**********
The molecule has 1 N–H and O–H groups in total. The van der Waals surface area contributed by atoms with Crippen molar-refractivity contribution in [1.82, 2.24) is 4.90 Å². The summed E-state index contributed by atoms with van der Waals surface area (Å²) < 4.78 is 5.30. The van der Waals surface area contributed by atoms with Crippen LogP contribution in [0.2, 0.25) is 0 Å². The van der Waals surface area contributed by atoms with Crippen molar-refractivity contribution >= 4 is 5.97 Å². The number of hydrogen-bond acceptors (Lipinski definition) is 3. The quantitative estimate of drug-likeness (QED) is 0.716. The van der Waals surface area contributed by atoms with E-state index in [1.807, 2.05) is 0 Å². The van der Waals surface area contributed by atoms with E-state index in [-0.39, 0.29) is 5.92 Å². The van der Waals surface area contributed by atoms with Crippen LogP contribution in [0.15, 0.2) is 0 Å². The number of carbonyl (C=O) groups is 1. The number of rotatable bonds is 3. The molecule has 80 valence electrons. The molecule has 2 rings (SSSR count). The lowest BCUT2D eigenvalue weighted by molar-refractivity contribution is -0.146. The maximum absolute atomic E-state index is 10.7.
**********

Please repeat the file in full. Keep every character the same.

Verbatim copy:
The molecule has 1 N–H and O–H groups in total. The van der Waals surface area contributed by atoms with Crippen molar-refractivity contribution in [1.82, 2.24) is 4.90 Å². The summed E-state index contributed by atoms with van der Waals surface area (Å²) < 4.78 is 5.30. The van der Waals surface area contributed by atoms with Crippen LogP contribution in [0.2, 0.25) is 0 Å². The van der Waals surface area contributed by atoms with Crippen molar-refractivity contribution >= 4 is 5.97 Å². The number of hydrogen-bond acceptors (Lipinski definition) is 3. The quantitative estimate of drug-likeness (QED) is 0.716. The van der Waals surface area contributed by atoms with E-state index in [1.807, 2.05) is 0 Å². The van der Waals surface area contributed by atoms with E-state index in [-0.39, 0.29) is 5.92 Å². The van der Waals surface area contributed by atoms with Crippen LogP contribution in [0.15, 0.2) is 0 Å². The number of carbonyl (C=O) groups is 1. The number of rotatable bonds is 3. The molecule has 80 valence electrons. The molecule has 2 rings (SSSR count). The lowest BCUT2D eigenvalue weighted by molar-refractivity contribution is -0.146. The maximum absolute atomic E-state index is 10.7.